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FPSY 6520 Psychology in the Courts: Welcome & Course Readings

Welcome to your course guide

Please find your required library readings below. See the link on the left for library skills assignment support.

If you have problems with the links below, please contact the Library. If you have APA questions about these materials, please contact the Writing Center.

FPSY 6520 Required Course Readings

The links are for required readings found in the Walden databases ONLY. For all other readings, see your course resources.

Enter your myWalden user name and password at the prompt.

Ackerman, M. (2006). Forensic report writing. Journal of Clinical Psychology, 62(1), 59-72.

Adebisi, S. (2009). Contemporary Tools In Forensic Investigations: The Prospects And Challenges. Internet Journal of Forensic Science, 4(1), 3.

Barker, R. L., & Branson, D. M. (2000). Testifying in courtrooms. In Forensic social work: Legal aspects of professional practice (pp. 33–51). Binghamton, NY: Haworth

Boccaccini, M. (2002). What do we really know about witness preparation?. Behavioral Sciences & the Law, 20(1/2), 161-189.

Boccaccini, M. T., Gordon, T., & Brodsky, S. L. (2005). Witness preparation training with real and simulated criminal defendants. Behavioral Sciences and the Law, 23(5), 659–687.

Dunn, L. B., Nowrangi, M. A., Palmer, B. W., Jeste, D. V., & Saks, E. R. (2006). Assessing decisional capacity for clinical research or treatment: A review of instruments. American Journal of Psychiatry, 163(8), 1323–1334.

Flynn, A. (2000). Procedural default: A de facto exception to civility? Capital Defense Journal, 12, 289–304.  

Fuselier, G. (1988). Hostage negotiation consultant: Emerging role for the clinical psychologist. Professional Psychology: Research and Practice, 19(2), 175-179.

Iacono, W. (2008). The Forensic Application of "Brain Fingerprinting:" Why Scientists Should Encourage the Use of P300 Memory Detection Methods. American Journal of Bioethics, 8(1), 30-32.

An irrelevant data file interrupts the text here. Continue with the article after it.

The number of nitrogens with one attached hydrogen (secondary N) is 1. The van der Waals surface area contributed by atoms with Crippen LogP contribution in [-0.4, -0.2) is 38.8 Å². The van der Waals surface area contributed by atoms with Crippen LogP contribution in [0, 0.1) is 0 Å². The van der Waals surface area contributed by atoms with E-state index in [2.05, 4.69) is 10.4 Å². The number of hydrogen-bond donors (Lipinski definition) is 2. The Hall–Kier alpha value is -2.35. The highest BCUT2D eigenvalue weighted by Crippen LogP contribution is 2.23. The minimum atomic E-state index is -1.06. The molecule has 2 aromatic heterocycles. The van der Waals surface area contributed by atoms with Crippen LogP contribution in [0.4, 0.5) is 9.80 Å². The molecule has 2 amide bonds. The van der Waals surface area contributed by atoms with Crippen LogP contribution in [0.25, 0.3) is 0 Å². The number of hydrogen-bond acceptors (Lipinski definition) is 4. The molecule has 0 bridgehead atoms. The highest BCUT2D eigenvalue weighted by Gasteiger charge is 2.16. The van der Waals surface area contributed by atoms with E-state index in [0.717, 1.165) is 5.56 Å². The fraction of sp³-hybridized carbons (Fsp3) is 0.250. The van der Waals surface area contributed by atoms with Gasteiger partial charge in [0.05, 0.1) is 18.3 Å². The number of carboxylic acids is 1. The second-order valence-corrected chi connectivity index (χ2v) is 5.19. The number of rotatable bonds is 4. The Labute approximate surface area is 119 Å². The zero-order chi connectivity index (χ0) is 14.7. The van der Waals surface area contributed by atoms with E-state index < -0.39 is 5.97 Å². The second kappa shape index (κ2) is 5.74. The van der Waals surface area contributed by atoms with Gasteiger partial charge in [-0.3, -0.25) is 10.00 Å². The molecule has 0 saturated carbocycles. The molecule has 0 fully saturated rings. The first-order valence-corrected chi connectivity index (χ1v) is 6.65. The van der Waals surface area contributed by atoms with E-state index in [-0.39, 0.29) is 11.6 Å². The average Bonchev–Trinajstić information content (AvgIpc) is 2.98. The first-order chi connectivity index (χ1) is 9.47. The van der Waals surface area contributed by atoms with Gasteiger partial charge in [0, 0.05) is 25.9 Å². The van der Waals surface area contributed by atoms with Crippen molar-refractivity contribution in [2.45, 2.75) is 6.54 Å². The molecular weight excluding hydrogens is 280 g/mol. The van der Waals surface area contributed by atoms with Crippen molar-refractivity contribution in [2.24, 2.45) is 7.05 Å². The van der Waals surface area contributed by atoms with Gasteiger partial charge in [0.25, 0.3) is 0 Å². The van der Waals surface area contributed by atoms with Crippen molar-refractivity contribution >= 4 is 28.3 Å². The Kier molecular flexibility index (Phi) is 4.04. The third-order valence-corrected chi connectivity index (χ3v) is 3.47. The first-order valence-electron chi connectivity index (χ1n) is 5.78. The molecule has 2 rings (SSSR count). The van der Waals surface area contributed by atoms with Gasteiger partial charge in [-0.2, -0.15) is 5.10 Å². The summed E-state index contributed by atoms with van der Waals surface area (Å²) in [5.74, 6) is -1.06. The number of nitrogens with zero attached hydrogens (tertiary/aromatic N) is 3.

Kanemoto, C. S. (2005). Bushido in the courtroom: A case for virtue-oriented lawyering. South Carolina Law Review, 57, 357–386.

Kassin, S. M., Appleby, S. C., & Perillo, J. (2010). Interviewing suspects: Practice, science, and future directions. Legal & Criminological Psychology, 15(1), 39-55.

Krauss, D., & Sales, B. (2001). The effects of clinical and scientific expert testimony on juror decision making in capital sentencing. Psychology, Public Policy, and Law, 7(2), 267-310.

Littlefield, M. (2009). Constructing the organ of deceit: The rhetoric of fMRI and brain fingerprinting in post-9/11 America. Science, Technology, & Human Values, 34(3), 365–392.

Mark, M. (1999). Social science evidence in the courtroom: Daubert and beyond?. Psychology, Public Policy, and Law, 5(1), 175-193.

Michaels, M. (2006). Ethical considerations in writing psychological assessment reports. Journal of Clinical Psychology, 62(1), 47-58.

Miller, T., Clark, J., Veltkamp, L., Burton, D., & Swope, M. (2008). Teleconferencing model for forensic consultation, court testimony, and continuing education. Behavioral Sciences & the Law, 26(3), 301-313.

Poythress, N. (1980). Coping on the witness stand: Learned responses to "learned treatises.". Professional Psychology, 11(1), 139-149.

Shuman, D., & Sales, B. (1999). The impact of Daubert and its progeny on the admissibility of behavioral and social science evidence. Psychology, Public Policy, and Law, 5(1), 3-15.

Woody, R. (2009). Ethical Considerations of Multiple Roles in Forensic Services. Ethics & Behavior, 19(1), 79-87.

Other Readings

Optional or supplemental readings may or may not be available in the library. Find further information about optional readings here.

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